Homegrown Sweet Potato Gnocchi

I watched a couple of youtube videos on shaping the gnocchi, but it's trickier than I thought! These may not be beautiful but they sure tasted good, and perfection is not a requirement.

I finally decided what I wanted to do with the tiny sweet potatoes I harvested last week. I love gnocchi, but I haven’t tried to make it in more than 10 years. All I remember about the last time I tried to make gnocchi is a flour-covered kitchen and extreme frustration. I’m pretty sure I just did it wrong because this time was so easy it was almost ridiculous. I’ve been drooling over all of the recipes for sweet potato gnocchi scrolling by in Tastespottingfor months. Yesterday afternoon my daughter and I had the house to ourselves so I decided to make a special dinner for the two of us. It was wonderful!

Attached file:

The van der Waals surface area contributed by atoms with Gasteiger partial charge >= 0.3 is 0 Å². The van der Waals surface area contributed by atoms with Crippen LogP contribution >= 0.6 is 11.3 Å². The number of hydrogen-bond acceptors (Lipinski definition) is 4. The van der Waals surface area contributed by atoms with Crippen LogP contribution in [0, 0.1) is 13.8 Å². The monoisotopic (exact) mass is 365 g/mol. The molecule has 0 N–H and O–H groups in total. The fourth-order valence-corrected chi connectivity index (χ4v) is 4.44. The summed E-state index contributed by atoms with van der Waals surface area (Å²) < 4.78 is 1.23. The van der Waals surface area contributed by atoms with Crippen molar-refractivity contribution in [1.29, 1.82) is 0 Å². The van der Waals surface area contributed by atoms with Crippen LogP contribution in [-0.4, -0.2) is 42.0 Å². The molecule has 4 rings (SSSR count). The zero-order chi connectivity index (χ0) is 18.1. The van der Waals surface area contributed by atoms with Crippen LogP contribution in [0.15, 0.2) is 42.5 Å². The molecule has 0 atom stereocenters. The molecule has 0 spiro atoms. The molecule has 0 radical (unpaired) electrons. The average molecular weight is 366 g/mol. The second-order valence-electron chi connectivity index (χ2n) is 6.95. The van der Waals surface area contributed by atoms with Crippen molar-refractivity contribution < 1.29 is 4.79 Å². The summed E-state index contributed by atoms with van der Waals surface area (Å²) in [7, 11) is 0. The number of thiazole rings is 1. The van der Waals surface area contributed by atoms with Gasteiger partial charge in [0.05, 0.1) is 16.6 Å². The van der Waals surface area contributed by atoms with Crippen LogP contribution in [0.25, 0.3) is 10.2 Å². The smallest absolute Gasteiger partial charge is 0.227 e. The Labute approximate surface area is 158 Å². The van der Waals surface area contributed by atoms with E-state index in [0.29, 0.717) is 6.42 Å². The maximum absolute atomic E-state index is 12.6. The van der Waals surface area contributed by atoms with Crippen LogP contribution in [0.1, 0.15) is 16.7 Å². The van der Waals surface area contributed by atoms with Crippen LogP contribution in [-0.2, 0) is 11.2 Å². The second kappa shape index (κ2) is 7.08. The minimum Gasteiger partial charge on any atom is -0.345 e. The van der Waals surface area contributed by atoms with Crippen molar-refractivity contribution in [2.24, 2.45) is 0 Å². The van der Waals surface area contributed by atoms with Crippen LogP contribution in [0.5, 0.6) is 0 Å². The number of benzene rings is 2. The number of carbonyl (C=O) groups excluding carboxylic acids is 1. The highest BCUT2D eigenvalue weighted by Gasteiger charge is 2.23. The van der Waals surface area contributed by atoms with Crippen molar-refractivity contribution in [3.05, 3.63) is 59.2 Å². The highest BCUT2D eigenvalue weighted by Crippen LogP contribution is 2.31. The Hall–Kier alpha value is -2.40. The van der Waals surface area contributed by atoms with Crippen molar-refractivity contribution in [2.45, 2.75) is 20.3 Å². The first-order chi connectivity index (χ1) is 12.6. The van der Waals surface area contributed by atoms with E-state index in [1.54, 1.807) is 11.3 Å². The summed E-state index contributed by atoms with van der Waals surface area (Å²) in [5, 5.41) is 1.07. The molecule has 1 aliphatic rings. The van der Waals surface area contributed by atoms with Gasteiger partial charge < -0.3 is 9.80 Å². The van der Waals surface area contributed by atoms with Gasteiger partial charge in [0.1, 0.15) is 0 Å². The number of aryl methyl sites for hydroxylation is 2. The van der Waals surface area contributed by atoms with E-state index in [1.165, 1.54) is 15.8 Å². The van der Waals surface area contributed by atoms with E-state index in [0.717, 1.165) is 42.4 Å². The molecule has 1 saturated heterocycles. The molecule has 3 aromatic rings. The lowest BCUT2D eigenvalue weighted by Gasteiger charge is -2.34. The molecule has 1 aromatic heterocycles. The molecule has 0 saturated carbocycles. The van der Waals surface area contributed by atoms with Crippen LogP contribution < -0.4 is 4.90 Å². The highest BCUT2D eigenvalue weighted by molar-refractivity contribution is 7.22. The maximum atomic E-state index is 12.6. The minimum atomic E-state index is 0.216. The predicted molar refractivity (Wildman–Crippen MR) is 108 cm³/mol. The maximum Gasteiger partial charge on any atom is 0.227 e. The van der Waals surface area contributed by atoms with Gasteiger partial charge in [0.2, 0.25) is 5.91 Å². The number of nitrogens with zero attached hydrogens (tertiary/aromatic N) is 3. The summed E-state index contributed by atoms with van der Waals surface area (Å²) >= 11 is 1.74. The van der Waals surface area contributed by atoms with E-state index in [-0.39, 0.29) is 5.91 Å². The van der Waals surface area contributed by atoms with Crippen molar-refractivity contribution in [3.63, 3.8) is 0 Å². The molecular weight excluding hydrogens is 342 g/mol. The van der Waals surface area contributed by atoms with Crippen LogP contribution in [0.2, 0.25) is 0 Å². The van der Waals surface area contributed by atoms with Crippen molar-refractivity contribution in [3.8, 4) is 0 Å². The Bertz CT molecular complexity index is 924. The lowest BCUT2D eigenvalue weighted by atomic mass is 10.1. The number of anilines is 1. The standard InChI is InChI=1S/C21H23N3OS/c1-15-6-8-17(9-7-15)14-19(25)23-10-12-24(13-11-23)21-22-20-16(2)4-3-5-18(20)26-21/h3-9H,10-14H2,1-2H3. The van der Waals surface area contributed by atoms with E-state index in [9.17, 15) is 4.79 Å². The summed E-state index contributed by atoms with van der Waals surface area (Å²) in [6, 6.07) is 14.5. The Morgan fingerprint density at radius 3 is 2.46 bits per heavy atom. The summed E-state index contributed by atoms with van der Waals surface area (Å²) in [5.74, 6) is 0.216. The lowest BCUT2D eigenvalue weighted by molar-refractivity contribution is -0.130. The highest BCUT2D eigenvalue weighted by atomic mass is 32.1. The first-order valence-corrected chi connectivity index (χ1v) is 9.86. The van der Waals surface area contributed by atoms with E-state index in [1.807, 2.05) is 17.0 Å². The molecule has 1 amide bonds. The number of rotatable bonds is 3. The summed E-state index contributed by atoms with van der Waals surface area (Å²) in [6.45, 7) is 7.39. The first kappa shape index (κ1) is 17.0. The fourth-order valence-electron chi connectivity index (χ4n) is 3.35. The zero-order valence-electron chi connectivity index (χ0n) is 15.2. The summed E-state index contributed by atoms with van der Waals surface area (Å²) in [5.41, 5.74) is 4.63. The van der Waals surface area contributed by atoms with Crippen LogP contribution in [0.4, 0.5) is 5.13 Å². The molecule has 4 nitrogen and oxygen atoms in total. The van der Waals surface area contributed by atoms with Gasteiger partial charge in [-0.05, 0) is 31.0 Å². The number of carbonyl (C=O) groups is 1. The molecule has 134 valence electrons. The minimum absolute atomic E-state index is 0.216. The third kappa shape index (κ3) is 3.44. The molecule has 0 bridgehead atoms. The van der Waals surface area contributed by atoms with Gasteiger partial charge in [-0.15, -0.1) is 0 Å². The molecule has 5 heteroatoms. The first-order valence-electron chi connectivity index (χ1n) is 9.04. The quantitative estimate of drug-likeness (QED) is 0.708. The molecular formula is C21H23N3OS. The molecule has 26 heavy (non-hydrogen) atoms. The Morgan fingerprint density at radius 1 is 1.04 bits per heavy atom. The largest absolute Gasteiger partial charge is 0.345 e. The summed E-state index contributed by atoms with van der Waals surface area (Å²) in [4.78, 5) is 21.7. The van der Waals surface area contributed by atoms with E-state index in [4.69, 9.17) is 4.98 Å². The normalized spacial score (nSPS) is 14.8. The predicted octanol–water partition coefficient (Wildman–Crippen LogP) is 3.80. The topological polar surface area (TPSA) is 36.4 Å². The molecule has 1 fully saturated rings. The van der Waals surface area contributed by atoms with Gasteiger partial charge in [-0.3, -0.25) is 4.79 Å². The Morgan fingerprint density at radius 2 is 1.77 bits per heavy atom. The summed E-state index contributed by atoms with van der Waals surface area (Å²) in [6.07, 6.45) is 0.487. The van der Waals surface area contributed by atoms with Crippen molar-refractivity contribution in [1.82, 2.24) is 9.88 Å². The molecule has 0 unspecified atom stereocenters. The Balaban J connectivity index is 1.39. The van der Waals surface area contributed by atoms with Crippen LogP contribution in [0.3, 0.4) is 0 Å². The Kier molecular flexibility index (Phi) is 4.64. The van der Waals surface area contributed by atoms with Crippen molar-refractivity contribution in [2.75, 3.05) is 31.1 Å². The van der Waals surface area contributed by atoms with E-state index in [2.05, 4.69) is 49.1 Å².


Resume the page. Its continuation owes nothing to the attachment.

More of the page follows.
These are my tiny sweet potatoes after boiling and peeling. They were a very light orange, almost yellow, compared to the big dark orange sweet potato I bought at the farmer's market yesterday. I don't know if this is because of the stunting from the nematodes or a mineral deficiency in the soil.

Sweet Potato Gnocchi in Pecan and Sage Brown Butter

Inspired by A Couple Cooks’ recipe

About 2 lb cooked sweet potatoes (steamed, boiled, or baked)
1 1/2 to 2 cups wheat flour
1 egg
1/4 cup Cypress Point Creamery aged gouda
1 teaspoon kosher salt

I followed their excellent directionsclosely, using our fancy ricer for the sweet potatoes. After boiling the dumplings and letting them drain, I gently sauteed them in 1/4 c  butter with a few tablespoons of crushed local pecans and a tablespoon of dried sage and some salt and pepper. Unbelievably delicious, a wonderful extra special dinner.

Lightly toasting the dumplings in butter really added to their flavor. This was the perfect treatment for my home grown sweet potatoes.

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